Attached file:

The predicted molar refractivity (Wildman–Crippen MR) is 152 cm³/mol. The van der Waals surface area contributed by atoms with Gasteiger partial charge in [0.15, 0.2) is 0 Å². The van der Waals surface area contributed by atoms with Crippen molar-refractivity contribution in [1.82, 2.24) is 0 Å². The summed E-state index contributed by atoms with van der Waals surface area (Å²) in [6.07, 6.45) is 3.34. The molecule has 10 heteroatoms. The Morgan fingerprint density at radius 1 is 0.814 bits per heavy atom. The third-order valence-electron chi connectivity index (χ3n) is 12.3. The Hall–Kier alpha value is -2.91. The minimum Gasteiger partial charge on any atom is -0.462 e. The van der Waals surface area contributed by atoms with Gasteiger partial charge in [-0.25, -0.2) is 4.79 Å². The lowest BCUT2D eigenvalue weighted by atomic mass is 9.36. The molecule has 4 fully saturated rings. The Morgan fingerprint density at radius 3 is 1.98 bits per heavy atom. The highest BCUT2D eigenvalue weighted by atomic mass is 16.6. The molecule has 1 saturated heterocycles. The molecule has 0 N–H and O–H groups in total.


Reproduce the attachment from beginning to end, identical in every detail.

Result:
The predicted molar refractivity (Wildman–Crippen MR) is 152 cm³/mol. The van der Waals surface area contributed by atoms with Gasteiger partial charge in [0.15, 0.2) is 0 Å². The van der Waals surface area contributed by atoms with Crippen molar-refractivity contribution in [1.82, 2.24) is 0 Å². The summed E-state index contributed by atoms with van der Waals surface area (Å²) in [6.07, 6.45) is 3.34. The molecule has 10 heteroatoms. The Morgan fingerprint density at radius 1 is 0.814 bits per heavy atom. The third-order valence-electron chi connectivity index (χ3n) is 12.3. The Hall–Kier alpha value is -2.91. The minimum Gasteiger partial charge on any atom is -0.462 e. The van der Waals surface area contributed by atoms with Gasteiger partial charge in [-0.25, -0.2) is 4.79 Å². The lowest BCUT2D eigenvalue weighted by atomic mass is 9.36. The molecule has 4 fully saturated rings. The Morgan fingerprint density at radius 3 is 1.98 bits per heavy atom. The highest BCUT2D eigenvalue weighted by atomic mass is 16.6. The molecule has 1 saturated heterocycles. The molecule has 0 N–H and O–H groups in total.